Friday, June 4, 2010

Bloomsdays around the world

I think of Bloomsday as a literary Christmas. I love the idea that people are celebrating the birth of modern literature the world over. In addition to Radio Bloomsday, our 7 hour national radio broadcast on the Pacifica Radio Network, there are many other wonderful Bloomsday events happening on June 16th across America and throughout the world.

In New York City alone, several bars are hosting readings:

The Ulysses bar on Pearl Street begins their festivities at 11.30am as local authors read from the book. They are celebrating their 7th Bloomsday.

At Solas bar in the East Village, Tablet Magazine hosts a Bloomsday devoted to the Jewish themes in Ulysses and includes an excerpt of the book that I translated into Yiddish for the Bloomsday centennial performed by the New Yiddish Rep.

Symphony Space
on the Upper West Side celebrates their 29th anniversary focusing on the books parallels to Homer's Odyssey.

The International Center for Photography hosts an exhibit of art work inspired by Ulysses made by students from their class Visualizing Ulysses.

The Irish American Bar Association celebrates with readings at the Irish Consulate on Fifth Avenue beginning at 6pm.

Bloomsday in Brooklyn observes the day on Saturday, June 12th beginning at the Black Sheep Pub.

The most famous worldwide celebration of the book takes place every year for a week in Dublin at the James Joyce center and at venues throughout the city.

Another much admired event, Toronto's Bloomsday run for 25 years by actress Mary Durkan has a day long celebration that includes a full costumed performance on the beach.

In Philadelphia, the Rosenbach Museum and Library which is home to many Joyce manuscripts holds event from 12 to 7pm.

On the west coast, The Wild Geese Theater in Seattle is holding a reading of the Circe episode of Ulysses beginning at 7pm.

In Los Angeles, The Celtic Arts Center has a performance on June 13th and on June 16th The Hammer Museum has a performance.

For a list of 31 other Bloomsday Celebrations in Oslo, Brussels, Buenos Aires and more visit the website of The James Joyce Centre.


  1. I'll be at my 2nd Bloomsday event of my life! As a Dubliner's Daughter (see my column at it is way overdue. My first Bloomsday was at UC Irvine at the Barclay theatre where actress Finnoula Flanigan did a one woman show from Joyce literature. This year I get to read a bit or two at Finn McCool's on Main Street in Santa Monica. I got my Edwardian summer hat with blue bird of happiness in it!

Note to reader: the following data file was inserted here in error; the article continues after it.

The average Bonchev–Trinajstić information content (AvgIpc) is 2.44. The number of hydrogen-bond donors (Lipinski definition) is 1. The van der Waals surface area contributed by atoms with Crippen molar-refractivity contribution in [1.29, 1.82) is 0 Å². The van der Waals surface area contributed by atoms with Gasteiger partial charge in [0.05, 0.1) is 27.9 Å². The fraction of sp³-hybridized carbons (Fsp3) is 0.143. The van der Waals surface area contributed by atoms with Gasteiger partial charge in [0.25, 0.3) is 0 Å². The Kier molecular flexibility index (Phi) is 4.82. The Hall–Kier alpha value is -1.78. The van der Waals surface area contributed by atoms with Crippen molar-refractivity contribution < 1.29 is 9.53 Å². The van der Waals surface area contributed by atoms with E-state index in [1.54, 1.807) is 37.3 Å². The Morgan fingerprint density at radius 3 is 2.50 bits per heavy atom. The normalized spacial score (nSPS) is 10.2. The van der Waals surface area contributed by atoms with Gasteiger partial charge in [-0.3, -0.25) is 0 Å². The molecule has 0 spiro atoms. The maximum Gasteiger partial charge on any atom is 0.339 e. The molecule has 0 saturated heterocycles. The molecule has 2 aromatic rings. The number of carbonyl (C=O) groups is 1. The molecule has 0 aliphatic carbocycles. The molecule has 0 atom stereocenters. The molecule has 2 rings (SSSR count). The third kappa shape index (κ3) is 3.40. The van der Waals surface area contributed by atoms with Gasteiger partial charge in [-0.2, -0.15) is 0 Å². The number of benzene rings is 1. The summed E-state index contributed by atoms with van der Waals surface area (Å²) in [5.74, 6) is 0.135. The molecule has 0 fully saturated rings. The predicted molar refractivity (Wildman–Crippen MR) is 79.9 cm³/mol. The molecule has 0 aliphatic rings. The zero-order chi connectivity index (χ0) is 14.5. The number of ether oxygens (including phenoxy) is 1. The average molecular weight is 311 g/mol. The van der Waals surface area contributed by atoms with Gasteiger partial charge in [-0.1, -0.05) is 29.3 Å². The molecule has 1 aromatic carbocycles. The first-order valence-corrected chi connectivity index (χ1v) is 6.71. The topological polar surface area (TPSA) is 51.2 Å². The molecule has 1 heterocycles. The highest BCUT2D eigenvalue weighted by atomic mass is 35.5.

Ex-Brooklyner Hershal Herscher is playing the melancholic cuckold Leopold Bloom this month in the annual Bloomsday musical literary razzle dazzle at the Thirsty Dog in K’ Rd, Auckland, New Zealand, Thursday June 16.
    Bloomsday is the celebration of James Joyce’s comic masterpiece Ulysses, one of the great modernist novels of the twentieth century.
    It tells the story of Jewish Dubliner Leopold Bloom as he wanders round Dublin on one day and one night of 1904, June 16, before finally returning home to his faithless wife Molly.
    Here in New Zealand Bloomsday has been celebrated for the past ten years in a unique Hibernian-Hebrew cabaret featuring Dubliner Brian Keegan and Linn Lorkin and The Jews Brothers Band—with the band’s accordionist Hershal Herscher as Bloom.
    “Dublin? I’ve never actually been to Dublin,” says Hershal. “They say it’s a happenin’ place. Would love to go. Especially on Bloomsday.
    “I’m from Brooklyn, New York. I’ve been in NZ since 1986. We live in Grey Lynn and Bloomsday is a bit of a neighbourhood phenomenon here. Maybe 90% of the Bloomsday punters are from the neighbourhood: Grey Lynn, Ponsonby, Newton.
    “My grandparents were all from Europe, Jewish immigrants: Ukraine, Romania, Austria and Lithuania. They came to New York city in the 19th century.
    “Bloom is a very common Jewish name. My family had good friends called Bloom, schoolteachers. When I went to London, I went directly to the famous London restaurant Bloom’s, in Whitechapel, right next door to the anarchist bookshop. As soon as I walked in they all greeted me, ‘Oh, it’s Hershal from Brooklyn!’ I ordered chopped liver and kishka.
    “Leopold Bloom is your basic schlemiel. He’s a type I really understand. For example, the world’s
    most famous schlemiel is Woody Allen, and people always tell me I remind them of him and that I talk just like him. Actually I do have the same specific Brooklyn accent as Woody. We come from the same neighbourhood. In fact, I was the one that used to beat him up.”
    “The first time we started doing the Bloomsday show was in the beginning of this millennium, at Rakino’s in the city. After two or three years, we moved to The Dogs Bollix in Newton. It became a huge success. We expect even bigger crowds at The Thirsty Dog.
    “The high point? It’s usually when I’m on my knees and a six-foot bearded transvestite dominatrix straight out of K Rd forces me to lace up her very long leather boots. I’m still holding my accordion and she is schlepping me all around the floor.
    “It’s a one-night show, it’s hardly an income. But you don’t so something like this for the gelt.”
    Bloomsday. Thirsty Dog, Karangahape Rd, Auckland, New Zealand, Thursday June 16, 7.30pm.